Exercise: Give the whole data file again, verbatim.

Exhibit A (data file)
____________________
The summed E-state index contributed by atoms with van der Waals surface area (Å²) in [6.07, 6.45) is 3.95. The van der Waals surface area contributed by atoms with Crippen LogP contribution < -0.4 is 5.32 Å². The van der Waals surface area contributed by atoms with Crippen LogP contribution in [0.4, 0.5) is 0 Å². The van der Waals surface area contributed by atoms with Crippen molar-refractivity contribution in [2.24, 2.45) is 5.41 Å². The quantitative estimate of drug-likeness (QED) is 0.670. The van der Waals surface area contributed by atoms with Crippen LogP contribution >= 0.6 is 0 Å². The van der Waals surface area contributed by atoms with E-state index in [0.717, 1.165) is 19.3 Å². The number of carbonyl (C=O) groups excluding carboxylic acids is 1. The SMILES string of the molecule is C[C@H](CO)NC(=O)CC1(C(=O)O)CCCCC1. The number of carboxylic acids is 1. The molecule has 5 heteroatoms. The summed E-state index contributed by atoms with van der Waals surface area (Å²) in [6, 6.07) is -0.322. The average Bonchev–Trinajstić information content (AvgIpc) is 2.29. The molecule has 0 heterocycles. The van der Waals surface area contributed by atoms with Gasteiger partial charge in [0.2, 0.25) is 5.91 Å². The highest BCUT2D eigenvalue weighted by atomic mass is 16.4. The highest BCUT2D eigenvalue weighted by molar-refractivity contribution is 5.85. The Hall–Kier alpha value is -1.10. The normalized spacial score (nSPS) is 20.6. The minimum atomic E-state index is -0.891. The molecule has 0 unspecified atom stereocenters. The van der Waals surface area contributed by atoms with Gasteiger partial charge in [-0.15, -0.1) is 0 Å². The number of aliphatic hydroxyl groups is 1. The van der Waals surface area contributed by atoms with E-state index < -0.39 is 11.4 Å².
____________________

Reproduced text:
The summed E-state index contributed by atoms with van der Waals surface area (Å²) in [6.07, 6.45) is 3.95. The van der Waals surface area contributed by atoms with Crippen LogP contribution < -0.4 is 5.32 Å². The van der Waals surface area contributed by atoms with Crippen LogP contribution in [0.4, 0.5) is 0 Å². The van der Waals surface area contributed by atoms with Crippen molar-refractivity contribution in [2.24, 2.45) is 5.41 Å². The quantitative estimate of drug-likeness (QED) is 0.670. The van der Waals surface area contributed by atoms with Crippen LogP contribution >= 0.6 is 0 Å². The van der Waals surface area contributed by atoms with E-state index in [0.717, 1.165) is 19.3 Å². The number of carbonyl (C=O) groups excluding carboxylic acids is 1. The SMILES string of the molecule is C[C@H](CO)NC(=O)CC1(C(=O)O)CCCCC1. The number of carboxylic acids is 1. The molecule has 5 heteroatoms. The summed E-state index contributed by atoms with van der Waals surface area (Å²) in [6, 6.07) is -0.322. The average Bonchev–Trinajstić information content (AvgIpc) is 2.29. The molecule has 0 heterocycles. The van der Waals surface area contributed by atoms with Gasteiger partial charge in [0.2, 0.25) is 5.91 Å². The highest BCUT2D eigenvalue weighted by atomic mass is 16.4. The highest BCUT2D eigenvalue weighted by molar-refractivity contribution is 5.85. The Hall–Kier alpha value is -1.10. The normalized spacial score (nSPS) is 20.6. The minimum atomic E-state index is -0.891. The molecule has 0 unspecified atom stereocenters. The van der Waals surface area contributed by atoms with Gasteiger partial charge in [-0.15, -0.1) is 0 Å². The number of aliphatic hydroxyl groups is 1. The van der Waals surface area contributed by atoms with E-state index < -0.39 is 11.4 Å².